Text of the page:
Another in the “background” series, I love how this baby’s head seems both to be surrounded by a halo and to have a bottle sticking out of it. This was found in the Bay Area and was likely taken somewhere in San Francisco or the East Bay. I wonder if any trace of the sign remains. There is something appealing about the old signs that were hand-painted on buildings (as this was one was; you can see the lines of the siding running through it), and there are several websites devoted to ones that remain, sometimes called “ghost signs.”
Here is a close-up of Coke baby.
This photo is dated Sept. 1913 and is labeled “Fashion Show” at bottom right – and the streets do appear to have been decorated for an event. What I find intriguing, though – apart from the horse and buggy/automobile combination I talked about previously – are the signs you can just about make out. At far left there is a blurry one for “Shoes,” while the next door down is “Bar,” and across the street you find “Eat.” Nice and simple.
This is a circa 1940s shot of the premises of KFQD Radio in Anchorage. KFQD still exists, and was, according to its website, the first radio station in Alaska, having begun broadcasting in 1924. Funnily enough, they actually have a similar photo on their “About Us” page, part of which I have reproduced below. In case you are dying to know, the window to the left sports a sign for Ed Coffey Insurance, and the one on the right says “Airways Office.”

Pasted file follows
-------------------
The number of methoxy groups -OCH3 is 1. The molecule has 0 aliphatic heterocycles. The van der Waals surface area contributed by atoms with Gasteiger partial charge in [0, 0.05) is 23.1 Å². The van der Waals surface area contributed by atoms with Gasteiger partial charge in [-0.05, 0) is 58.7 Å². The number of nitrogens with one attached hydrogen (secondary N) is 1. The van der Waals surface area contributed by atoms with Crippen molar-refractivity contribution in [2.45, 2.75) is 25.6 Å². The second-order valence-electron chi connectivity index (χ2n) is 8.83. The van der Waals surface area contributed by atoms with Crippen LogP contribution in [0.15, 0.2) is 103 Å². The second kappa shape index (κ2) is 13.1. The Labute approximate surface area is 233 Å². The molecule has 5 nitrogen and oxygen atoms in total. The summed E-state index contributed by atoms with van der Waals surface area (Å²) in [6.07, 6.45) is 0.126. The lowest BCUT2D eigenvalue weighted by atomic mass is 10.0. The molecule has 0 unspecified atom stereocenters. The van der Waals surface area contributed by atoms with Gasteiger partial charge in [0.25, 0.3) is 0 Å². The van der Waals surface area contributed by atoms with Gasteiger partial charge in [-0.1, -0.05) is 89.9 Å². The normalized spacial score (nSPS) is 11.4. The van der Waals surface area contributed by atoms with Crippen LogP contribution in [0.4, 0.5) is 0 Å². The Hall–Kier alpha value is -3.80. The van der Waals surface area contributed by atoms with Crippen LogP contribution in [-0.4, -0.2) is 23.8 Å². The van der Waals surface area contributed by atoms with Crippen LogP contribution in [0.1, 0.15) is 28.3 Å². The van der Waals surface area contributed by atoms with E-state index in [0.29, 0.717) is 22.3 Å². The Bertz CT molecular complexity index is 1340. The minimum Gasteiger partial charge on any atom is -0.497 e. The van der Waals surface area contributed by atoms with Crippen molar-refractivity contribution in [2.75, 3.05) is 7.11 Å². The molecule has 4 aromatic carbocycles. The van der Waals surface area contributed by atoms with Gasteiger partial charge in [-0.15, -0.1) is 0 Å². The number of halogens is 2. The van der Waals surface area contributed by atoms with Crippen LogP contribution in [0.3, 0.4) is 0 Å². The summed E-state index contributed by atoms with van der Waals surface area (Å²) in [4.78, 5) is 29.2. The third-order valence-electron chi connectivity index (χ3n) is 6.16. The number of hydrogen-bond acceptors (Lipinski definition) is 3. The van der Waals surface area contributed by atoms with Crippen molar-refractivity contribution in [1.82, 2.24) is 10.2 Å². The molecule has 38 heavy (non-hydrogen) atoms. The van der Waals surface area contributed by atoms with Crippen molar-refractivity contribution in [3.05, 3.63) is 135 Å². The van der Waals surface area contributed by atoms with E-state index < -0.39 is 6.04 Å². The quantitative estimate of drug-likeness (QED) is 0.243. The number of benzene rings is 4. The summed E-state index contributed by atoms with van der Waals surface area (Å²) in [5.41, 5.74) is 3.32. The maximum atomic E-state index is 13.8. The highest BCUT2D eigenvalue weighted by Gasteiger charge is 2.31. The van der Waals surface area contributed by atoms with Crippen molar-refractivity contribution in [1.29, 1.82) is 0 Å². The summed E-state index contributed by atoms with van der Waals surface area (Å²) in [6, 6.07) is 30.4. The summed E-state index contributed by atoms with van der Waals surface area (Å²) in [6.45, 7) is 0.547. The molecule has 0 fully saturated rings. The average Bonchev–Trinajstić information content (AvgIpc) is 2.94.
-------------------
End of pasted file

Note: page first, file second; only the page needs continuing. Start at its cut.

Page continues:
This shot is dated February 11, 1930, notes the streets on the back and also mentions “Bay in background” – and you can indeed see it if you enlarge the photo enough. A quick check online reveals that unfortunately nothing in this photo seems to exist today. The block in the middle is open space, and the surrounding streets are occupied by the typical contemporary mishmash of larger buildings. Another step “forward” in American urban planning.
This photo is dated August 1937 on the stamp on the rear – the year the Great Depression deepened after actually having eased somewhat in the previous few years. By the following year unemployment would hit 19%. I don’t know if five cents was a great deal back then for what they were offering, but I would imagine it must have been a pretty good price or they would not have featured it so prominently. In any case I like the directness of the sign: what else, really, did you need to know?
Apart from that, though, the photo is just pretty stunning for a snapshot, I think: the lines, the angle, the light, the lone automobile, the hulking building looming over the hamburger stand, and where the 5-cent sign ended up being placed compositionally. But was the photographer perhaps actually making a photo of the large building, and the corner of the diner just ended up getting in the way?